Exclusive Song Premiere and Interview: ‘City of Darkness,’ Havana Brown


Australian DJ Havana Brown has traveled the globe with the biggest pop stars (Britney Spears, Chris Brown, and the Pussycat Dolls to name a few) and now, armed her first solo single “We Run The Night,” produced by RedOne and featuring Pitbull—along with her brand-new track “City of Darkness,” which we’re psyched to premiere below—she’s ready to take a stab at becoming a star herself. The 27-year-old’s varied career has hosted its own ups and downs, but over time Brown’s become one of the best-known DJs in Australia, her Crave compilation CDs racking up a whopping six volumes. We spoke to Brown about her introductions into music, DJing, and her newest foray, being an artist. 


ALEX CHAPMAN: What would you say is the sound you shoot for when you DJ?

HAVANA BROWN: Well the type of music I play right now is a broad selection of stuff—I play house, hip-hop, R&B, a little bit of rock. I’ve been through several different phases of my life, and it’s great to be able to blend all of them together. When I was really young, in primary school in Australia, I remember a time where I didn’t know there was any other type of music besides R&B. My brother, he was heavily into R&B and hip-hop and was playing a lot at home, and that’s all I thought existed.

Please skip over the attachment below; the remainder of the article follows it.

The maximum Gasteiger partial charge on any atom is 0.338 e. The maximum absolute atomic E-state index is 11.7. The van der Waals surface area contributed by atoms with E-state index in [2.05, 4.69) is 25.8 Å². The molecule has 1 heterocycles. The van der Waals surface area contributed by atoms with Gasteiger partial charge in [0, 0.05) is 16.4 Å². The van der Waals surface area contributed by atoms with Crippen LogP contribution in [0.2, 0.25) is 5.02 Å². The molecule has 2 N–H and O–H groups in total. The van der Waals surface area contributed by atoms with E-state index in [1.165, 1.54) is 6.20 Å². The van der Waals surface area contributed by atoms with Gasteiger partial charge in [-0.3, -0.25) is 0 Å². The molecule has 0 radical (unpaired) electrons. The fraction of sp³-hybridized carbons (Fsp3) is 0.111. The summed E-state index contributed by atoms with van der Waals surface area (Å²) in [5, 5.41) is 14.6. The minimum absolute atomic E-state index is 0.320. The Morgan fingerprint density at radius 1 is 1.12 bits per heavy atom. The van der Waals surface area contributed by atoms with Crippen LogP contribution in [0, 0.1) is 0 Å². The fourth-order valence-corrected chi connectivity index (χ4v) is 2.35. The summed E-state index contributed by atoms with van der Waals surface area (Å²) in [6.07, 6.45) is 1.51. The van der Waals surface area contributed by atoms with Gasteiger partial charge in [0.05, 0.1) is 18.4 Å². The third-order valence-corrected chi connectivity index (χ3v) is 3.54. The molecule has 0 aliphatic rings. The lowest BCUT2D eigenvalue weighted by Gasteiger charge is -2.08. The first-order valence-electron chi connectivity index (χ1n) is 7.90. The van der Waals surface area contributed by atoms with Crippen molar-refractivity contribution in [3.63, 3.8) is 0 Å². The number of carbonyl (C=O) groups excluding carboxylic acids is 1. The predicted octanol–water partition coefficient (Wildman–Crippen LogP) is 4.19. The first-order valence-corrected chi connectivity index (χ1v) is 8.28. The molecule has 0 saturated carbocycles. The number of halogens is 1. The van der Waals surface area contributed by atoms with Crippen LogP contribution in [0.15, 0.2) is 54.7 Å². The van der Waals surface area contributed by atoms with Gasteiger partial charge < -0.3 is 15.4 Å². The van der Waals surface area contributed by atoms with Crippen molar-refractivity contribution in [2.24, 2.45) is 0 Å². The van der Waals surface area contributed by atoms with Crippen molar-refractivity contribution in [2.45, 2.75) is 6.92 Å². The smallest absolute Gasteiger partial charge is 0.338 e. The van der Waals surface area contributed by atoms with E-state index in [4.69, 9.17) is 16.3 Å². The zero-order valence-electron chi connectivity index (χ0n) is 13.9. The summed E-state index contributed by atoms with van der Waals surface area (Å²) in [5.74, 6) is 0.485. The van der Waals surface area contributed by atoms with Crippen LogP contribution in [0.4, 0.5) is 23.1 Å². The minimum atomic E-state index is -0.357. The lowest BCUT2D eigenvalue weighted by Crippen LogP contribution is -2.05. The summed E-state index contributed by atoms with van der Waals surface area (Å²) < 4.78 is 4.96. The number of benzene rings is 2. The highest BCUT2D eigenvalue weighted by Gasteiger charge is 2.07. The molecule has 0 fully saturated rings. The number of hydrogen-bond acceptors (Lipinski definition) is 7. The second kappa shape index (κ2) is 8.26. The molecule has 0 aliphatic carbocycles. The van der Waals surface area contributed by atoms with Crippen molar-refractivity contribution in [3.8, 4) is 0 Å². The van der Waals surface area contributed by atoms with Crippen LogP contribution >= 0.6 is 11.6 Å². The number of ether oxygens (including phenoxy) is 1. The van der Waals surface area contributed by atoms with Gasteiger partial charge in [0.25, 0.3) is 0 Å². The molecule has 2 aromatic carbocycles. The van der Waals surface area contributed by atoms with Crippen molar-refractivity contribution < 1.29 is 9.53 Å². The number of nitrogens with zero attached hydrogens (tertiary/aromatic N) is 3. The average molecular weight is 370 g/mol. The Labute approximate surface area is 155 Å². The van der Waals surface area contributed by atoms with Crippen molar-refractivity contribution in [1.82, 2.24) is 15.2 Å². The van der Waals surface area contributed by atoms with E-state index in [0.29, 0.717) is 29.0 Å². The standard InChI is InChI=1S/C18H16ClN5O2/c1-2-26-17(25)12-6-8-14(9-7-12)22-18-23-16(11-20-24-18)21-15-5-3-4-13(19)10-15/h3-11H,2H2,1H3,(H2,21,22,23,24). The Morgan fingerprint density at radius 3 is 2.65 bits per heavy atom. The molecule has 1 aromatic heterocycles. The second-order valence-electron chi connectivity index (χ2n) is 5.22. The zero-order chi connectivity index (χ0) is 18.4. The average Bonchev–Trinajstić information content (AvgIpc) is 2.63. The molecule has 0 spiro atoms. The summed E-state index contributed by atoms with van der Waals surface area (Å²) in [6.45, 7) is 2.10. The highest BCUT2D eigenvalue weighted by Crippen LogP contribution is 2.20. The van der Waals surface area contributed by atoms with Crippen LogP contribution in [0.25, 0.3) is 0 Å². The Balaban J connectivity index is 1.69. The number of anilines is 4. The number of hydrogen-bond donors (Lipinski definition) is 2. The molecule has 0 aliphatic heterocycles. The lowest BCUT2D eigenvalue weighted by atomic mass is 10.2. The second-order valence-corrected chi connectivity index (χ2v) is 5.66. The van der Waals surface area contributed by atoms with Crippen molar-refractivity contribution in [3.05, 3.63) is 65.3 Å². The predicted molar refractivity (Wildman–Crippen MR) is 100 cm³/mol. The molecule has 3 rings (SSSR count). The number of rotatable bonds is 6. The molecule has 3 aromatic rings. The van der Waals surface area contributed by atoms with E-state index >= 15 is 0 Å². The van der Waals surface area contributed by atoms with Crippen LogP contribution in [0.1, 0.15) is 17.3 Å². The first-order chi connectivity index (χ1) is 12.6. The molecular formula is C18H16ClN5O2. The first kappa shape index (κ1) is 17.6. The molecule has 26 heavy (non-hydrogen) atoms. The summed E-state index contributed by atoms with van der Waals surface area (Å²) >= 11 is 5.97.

CHAPMAN: Do you recall the first time you were introduced to other genres?

BROWN: One day at school—I remember this so distinctively, it was like in grade five—we had to rock up with our favorite music to listen to, and one guy rocked up with Marilyn Manson! I was like, “What is this?” I just didn’t understand it. Obviously I went through my grunge stage a little later on.

CHAPMAN: Was R&B necessarily popular at the time?

BROWN: When I was listening to R&B and hip-hop growing up, it was not popular at all in Australia, and I didn’t know that. So I’d be rocking up like, “Do you know this song? ‘I like big butts and I cannot lie, you other brothers can’t deny…'” And people would be like, “What?” I just didn’t understand it wasn’t popular—it was kind of rebellious to listen to.

CHAPMAN: So you were obviously into music from a really young age. Do you play any instruments?

BROWN: I tried several different instruments growing up and hated playing every single one of them. Lessons bored the hell out of me, and I just wanted to enjoy music. Something about it being so technical takes away the enjoyment of the actual music [for me]. But with DJing, there’s still an art to it—you get two DJs and give them songs to play, one can play it better. There is a way, and it’s not just about the songs you’re playing, it’s about how you mix, the timing, when you cut out and in. I love it, and I love feeling the excitement of the crowd—you go on this journey with them for an hour or so.

CHAPMAN: How did you discover DJing as something you wanted to pursue?